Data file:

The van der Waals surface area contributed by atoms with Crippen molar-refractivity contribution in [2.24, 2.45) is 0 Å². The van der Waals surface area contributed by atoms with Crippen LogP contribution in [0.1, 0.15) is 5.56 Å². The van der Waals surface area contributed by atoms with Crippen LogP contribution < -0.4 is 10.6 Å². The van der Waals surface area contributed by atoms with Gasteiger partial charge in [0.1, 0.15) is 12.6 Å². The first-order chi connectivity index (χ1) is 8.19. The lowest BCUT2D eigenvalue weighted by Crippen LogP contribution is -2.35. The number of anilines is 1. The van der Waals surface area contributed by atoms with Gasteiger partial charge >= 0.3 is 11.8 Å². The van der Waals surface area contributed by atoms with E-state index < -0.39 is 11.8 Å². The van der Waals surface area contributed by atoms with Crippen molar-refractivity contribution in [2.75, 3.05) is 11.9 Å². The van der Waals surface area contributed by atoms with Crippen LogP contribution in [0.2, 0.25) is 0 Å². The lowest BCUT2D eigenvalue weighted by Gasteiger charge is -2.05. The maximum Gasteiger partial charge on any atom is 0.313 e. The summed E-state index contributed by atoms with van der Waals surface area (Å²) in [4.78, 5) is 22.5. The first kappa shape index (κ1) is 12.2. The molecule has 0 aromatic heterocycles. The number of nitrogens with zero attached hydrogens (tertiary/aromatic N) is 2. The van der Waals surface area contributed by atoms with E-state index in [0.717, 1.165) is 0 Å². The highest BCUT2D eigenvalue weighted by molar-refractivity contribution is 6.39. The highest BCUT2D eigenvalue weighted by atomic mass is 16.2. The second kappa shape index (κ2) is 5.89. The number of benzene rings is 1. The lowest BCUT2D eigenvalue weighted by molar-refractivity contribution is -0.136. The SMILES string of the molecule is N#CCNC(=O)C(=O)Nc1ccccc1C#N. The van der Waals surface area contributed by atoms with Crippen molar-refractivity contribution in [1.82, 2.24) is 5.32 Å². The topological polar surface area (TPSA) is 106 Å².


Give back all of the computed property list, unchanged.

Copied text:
The van der Waals surface area contributed by atoms with Crippen molar-refractivity contribution in [2.24, 2.45) is 0 Å². The van der Waals surface area contributed by atoms with Crippen LogP contribution in [0.1, 0.15) is 5.56 Å². The van der Waals surface area contributed by atoms with Crippen LogP contribution < -0.4 is 10.6 Å². The van der Waals surface area contributed by atoms with Gasteiger partial charge in [0.1, 0.15) is 12.6 Å². The first-order chi connectivity index (χ1) is 8.19. The lowest BCUT2D eigenvalue weighted by Crippen LogP contribution is -2.35. The number of anilines is 1. The van der Waals surface area contributed by atoms with Gasteiger partial charge >= 0.3 is 11.8 Å². The van der Waals surface area contributed by atoms with E-state index < -0.39 is 11.8 Å². The van der Waals surface area contributed by atoms with Crippen molar-refractivity contribution in [2.75, 3.05) is 11.9 Å². The van der Waals surface area contributed by atoms with Crippen LogP contribution in [0.2, 0.25) is 0 Å². The lowest BCUT2D eigenvalue weighted by Gasteiger charge is -2.05. The maximum Gasteiger partial charge on any atom is 0.313 e. The summed E-state index contributed by atoms with van der Waals surface area (Å²) in [4.78, 5) is 22.5. The first kappa shape index (κ1) is 12.2. The molecule has 0 aromatic heterocycles. The number of nitrogens with zero attached hydrogens (tertiary/aromatic N) is 2. The van der Waals surface area contributed by atoms with E-state index in [0.717, 1.165) is 0 Å². The highest BCUT2D eigenvalue weighted by molar-refractivity contribution is 6.39. The highest BCUT2D eigenvalue weighted by atomic mass is 16.2. The second kappa shape index (κ2) is 5.89. The number of benzene rings is 1. The lowest BCUT2D eigenvalue weighted by molar-refractivity contribution is -0.136. The SMILES string of the molecule is N#CCNC(=O)C(=O)Nc1ccccc1C#N. The van der Waals surface area contributed by atoms with Crippen molar-refractivity contribution in [1.82, 2.24) is 5.32 Å². The topological polar surface area (TPSA) is 106 Å².